In a League of His Own

CBA commissioner Terdema Ussery II has risen from the back streets to the front office
May 02, 1993

There is an image that has been pounded into Terdema Lamar Ussery II's consciousness. It is of a fence that marks the boundary between two disparate worlds. At times the fence is fashioned from white pickets; at others, from barbed wire.

A few weeks after being named commissioner of the Continental Basketball Association in April 1991, Ussery was standing on the roof of Slauson Farms, the grocery store owned by his parents in Watts, perhaps the most troubled neighborhood in gritty South Central Los Angeles. A few weeks earlier Terdema and his father, Terdema Sr., had installed copper piping on the store's rooftop refrigerator units, but thieves had stolen the piping to sell on the streets. So the two men were laying down the barbed wire that had become a necessity. "The thieves then set the store on fire to get back at us for putting up the barbed wire," Ussery says.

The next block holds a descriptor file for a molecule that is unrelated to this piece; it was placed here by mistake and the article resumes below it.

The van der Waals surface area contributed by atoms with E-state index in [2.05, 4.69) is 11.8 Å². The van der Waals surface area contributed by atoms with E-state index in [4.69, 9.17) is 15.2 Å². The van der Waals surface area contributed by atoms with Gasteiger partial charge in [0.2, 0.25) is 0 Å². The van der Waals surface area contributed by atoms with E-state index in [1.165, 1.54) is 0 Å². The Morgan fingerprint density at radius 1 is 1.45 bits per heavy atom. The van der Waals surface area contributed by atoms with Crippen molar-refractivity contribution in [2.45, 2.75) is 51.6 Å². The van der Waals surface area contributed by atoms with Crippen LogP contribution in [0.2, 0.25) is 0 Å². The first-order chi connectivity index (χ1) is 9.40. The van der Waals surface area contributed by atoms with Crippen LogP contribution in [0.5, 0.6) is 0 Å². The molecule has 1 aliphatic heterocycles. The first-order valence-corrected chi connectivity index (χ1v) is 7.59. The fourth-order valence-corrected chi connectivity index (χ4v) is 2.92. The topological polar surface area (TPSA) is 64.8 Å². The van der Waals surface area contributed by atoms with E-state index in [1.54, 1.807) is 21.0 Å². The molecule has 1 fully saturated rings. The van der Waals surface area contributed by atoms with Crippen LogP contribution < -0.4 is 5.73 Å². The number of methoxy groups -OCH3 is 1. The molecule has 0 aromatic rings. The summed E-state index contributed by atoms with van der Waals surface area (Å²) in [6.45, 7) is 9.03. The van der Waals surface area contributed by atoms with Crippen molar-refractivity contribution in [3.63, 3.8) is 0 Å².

Almost a year later, and a week after the store had reopened, Ussery flew to L.A. from the CBA offices in Denver. By chance it was the day the verdict was delivered in the first trial involving the four L.A. police officers accused of beating motorist Rodney King. Ussery was in town to meet with Charles Grantham, the executive director of the NBA's players' association, and later with NBA commissioner David Stern at a Laker game. Instead he found himself driving through Watts with his parents, headed for Slauson Street to check on their store. "All my life I've been living in two worlds," Ussery says. "Sitting on a fence."

At the age of 14, Ussery left Watts for the genteel world of the Thatcher School in Ojai, Calif., 90 miles north of Los Angeles. Ussery, who had been offered a scholarship, joined seven other black male students at a school consisting of 212 white sons of doctors, lawyers and actors. He quickly realized that his Afro and his steel comb were unacceptable, as were the music he preferred and his manner of speaking. So he learned to fit in.